Pet Tips 'n' Tales©

Lost in the Wilderness
- Blind Dog Survives 19 Days! -
Part II
Courtesy Photo©
Nineteen days of terror! Happy Jack, a lost 9-year-old blind, crippled, and deaf Border Collie avoided the deep forest pitfalls of starvation, cliffs, and predators before being found barely alive as the result of a prayer and the miracle that followed.  Left to Right: Happy Jack's pal Bulldozer and his rescuers Dotty, Nancy and Joanne.


Last week's Tips 'n' Tales described Happy Jack's (Happy) journey of being lost in the wilderness and the citizens of Prineville, Oregon striving to find the missing blind and deaf 9-year-old Border Collie. Back at Linda's and John's Horse Ranch, Bulldozer (Happy's dog pal) had plummeted into grief. 

The story ended with Linda praying, "God, I turn Happy over to you. I have done everything I can. I know you help those that believe.'  Then I had a good cry, loaded up the horses, and drove home without him." 

A walk in the woods is no picnic when you are blind. Close your eyes and feel what Happy  felt.  Terror.  For almost three weeks, he struggled alone to survive.  "How he managed to eat, drink, and stay alive bouncing like a pinball through the forest, or that he did not fall over a cliff is a miracle!" states Linda.

Like a game of wild-woods-roulette how did this crippled dog avoid the mountain predators: coyotes, cougars and bobcats?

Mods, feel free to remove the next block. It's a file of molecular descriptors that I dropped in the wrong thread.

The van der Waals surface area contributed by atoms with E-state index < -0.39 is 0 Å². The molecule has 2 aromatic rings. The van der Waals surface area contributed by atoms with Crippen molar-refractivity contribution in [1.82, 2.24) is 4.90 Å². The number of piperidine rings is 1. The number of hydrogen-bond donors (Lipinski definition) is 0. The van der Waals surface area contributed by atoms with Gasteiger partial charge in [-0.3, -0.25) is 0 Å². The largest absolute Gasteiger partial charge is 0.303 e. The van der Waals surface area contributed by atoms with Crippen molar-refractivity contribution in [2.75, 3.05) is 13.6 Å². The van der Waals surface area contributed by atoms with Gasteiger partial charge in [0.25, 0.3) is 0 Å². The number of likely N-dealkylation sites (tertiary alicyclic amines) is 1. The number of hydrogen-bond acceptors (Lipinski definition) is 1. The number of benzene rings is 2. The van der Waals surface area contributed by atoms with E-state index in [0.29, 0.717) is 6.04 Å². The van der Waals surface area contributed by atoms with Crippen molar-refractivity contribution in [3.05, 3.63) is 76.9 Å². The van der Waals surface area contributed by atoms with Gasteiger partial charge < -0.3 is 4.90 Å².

Five Crooked River Ranch friends Joanne, Dottie, Nancy, Gay, and Sue
ride horses together. Joanne was in Prineville, Oregon when she spotted one of several hundred 'Help bring Happy Jack home!' posters. 
"I copied the phone number feeling a premonition that we might find the dog," said Joanne.

The following week, the group went riding and they took a different trail each time. Nancy felt compelled to take a trail she had not ridden for ten years, so she mapped it with GPS.

"We rode for 1-1/2 hours.  We saw coyotes and butterflies lead our way," remarks Sue. "It was a good omen and Joanne felt a guiding hand on her back. Two of us turned back, and the other three kept riding."
"One and a half hours later, we came to a small stream," recalls Nancy. "It was the only source of water in the area.  Dottie saw a dog lying beside it.  He slowly lifted his nose in the air and struggled to rise. We had found Happy Jack! Excitedly, we ran to him."

Their Search & Rescue training kicked in, they checked him over, and figured the best and quickest way to transport him without further trauma was on Dottie's gentle horse, Aurelia. They handed Happy up into Dottie's arms and he settled into the warmth of human kindness.

Auralia, sensed they were on a special mission of hope -- and saving a life was in her hands.  Auralia smoothly walked with Happy Jack on board.
They rode for two miles down to the dirt road, then Dottie waited while the others hustled back to camp for the truck, dog food, and water.

Happy received his first real meal in nineteen days, while Joanne drove for a cell signal to make a much awaited phone call to Happy's family, Linda and John.